The Book Fair Fund
Part of BookPeople’s community outreach includes holding book fairs at most of the elementary schools in Moscow. As much as they love selling books to families and helping schools, Carol Spurling noted there were always families who could not afford to buy new books. Moscow is a rural area and there are a lot of low-income families. “It made me frustrated and sad, and I wanted to figure out a way to help, so I just started asking our customers to contribute.” As with so many other things, supporters of the bookstore responded enthusiastically and the Book Fair Fund was created.
While the Fund has found community support, when Spurling heard about the Blind Date with a Book idea, she thought it would be a perfect fundraiser for the Book Fair Fund. Working with publishers, she got permission to use Advance Readers Copies of books to use for the Fund. After staff has a chance to review books ahead of their publication, they wrap them up in paper with a few clues and put them out in a special section. Customers donate whatever amount they like and then go off on their “blind date.” Perhaps not surprising to book lovers, Spurling says, “ They love to take a chance and we have a lot of people who come specifically to get a blind date book.”
If you want to support this project, you can send checks to:
Book Fair Fund at BookPeople
521 S. Main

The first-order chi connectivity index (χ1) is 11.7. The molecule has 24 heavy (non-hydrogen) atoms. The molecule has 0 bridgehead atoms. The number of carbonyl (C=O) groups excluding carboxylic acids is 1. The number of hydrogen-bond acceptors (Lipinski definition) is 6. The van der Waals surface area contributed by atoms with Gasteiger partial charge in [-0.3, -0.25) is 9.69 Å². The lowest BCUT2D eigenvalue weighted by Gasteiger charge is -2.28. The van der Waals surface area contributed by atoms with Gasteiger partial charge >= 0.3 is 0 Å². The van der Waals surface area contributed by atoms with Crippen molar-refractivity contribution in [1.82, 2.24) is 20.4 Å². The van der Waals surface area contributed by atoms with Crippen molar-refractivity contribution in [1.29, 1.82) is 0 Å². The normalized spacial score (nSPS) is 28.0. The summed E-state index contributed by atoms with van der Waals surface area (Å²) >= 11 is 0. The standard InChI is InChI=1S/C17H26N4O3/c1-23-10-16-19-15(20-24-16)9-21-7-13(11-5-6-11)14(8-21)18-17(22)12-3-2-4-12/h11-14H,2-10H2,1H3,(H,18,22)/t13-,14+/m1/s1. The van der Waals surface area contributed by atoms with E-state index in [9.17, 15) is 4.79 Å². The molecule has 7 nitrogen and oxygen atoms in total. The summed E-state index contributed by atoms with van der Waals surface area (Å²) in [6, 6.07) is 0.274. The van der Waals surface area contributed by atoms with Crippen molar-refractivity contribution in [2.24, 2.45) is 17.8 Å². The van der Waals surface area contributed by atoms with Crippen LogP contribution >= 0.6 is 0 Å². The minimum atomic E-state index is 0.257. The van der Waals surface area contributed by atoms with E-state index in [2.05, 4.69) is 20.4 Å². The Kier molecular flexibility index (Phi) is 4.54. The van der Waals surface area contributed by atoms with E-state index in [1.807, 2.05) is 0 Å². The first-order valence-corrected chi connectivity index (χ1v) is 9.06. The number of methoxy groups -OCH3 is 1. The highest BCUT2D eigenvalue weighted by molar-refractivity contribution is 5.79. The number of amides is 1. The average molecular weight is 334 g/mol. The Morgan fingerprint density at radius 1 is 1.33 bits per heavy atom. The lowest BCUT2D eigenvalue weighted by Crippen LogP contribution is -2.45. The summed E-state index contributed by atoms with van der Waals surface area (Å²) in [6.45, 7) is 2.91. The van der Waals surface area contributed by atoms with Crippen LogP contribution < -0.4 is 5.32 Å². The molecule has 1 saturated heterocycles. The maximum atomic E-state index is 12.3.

Moscow ID 83843
Or order a BookPeople gift card and note it is for the Book Fair Fund here.
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Location, Location, Location
“The longer I am a 'Main Street' bricks and mortar independent bookseller, the more I am convinced that democracy in the United States depends on businesses like ours, and the customers who support us,” Carol Spurling explained. The question was prompted by a recent New York Times piece which argued advocating for a return to “Main Street” is nostalgia and not good business. In a written response, Spurling expanded, “Nostalgia for Main Street has nothing to do with the consumer cost of goods. It has to do with the feeling, as you carry on with the business of your day, that you belong to a community and by extension are a contributing member of our civil society.” Her letter to the editor in response was not published by the Times, but it can be found in the comments of BookPeople of Moscow’s original Facebook post from April 11, 2017.
Spurling’s passion for physical stores is more than a talking point; she has taken action on it at as well. BookPeople of Moscow was started by Ivar Nelson in 1973, who passed the reigns on to Robert Greene in 1981. Greene ran the store until his retirement in 2011. The announcement of his retirement caused a good deal of concern in the community which led to meetings among dedicated customers to find a way to keep “their” bookstore open. Carol and her husband Walter Spurling and Nicole and Steffen Werner stepped up. With the help of many of supporters, they reopened the store a couple months after Greene’s retirement with a fresh look, but the same community behind them.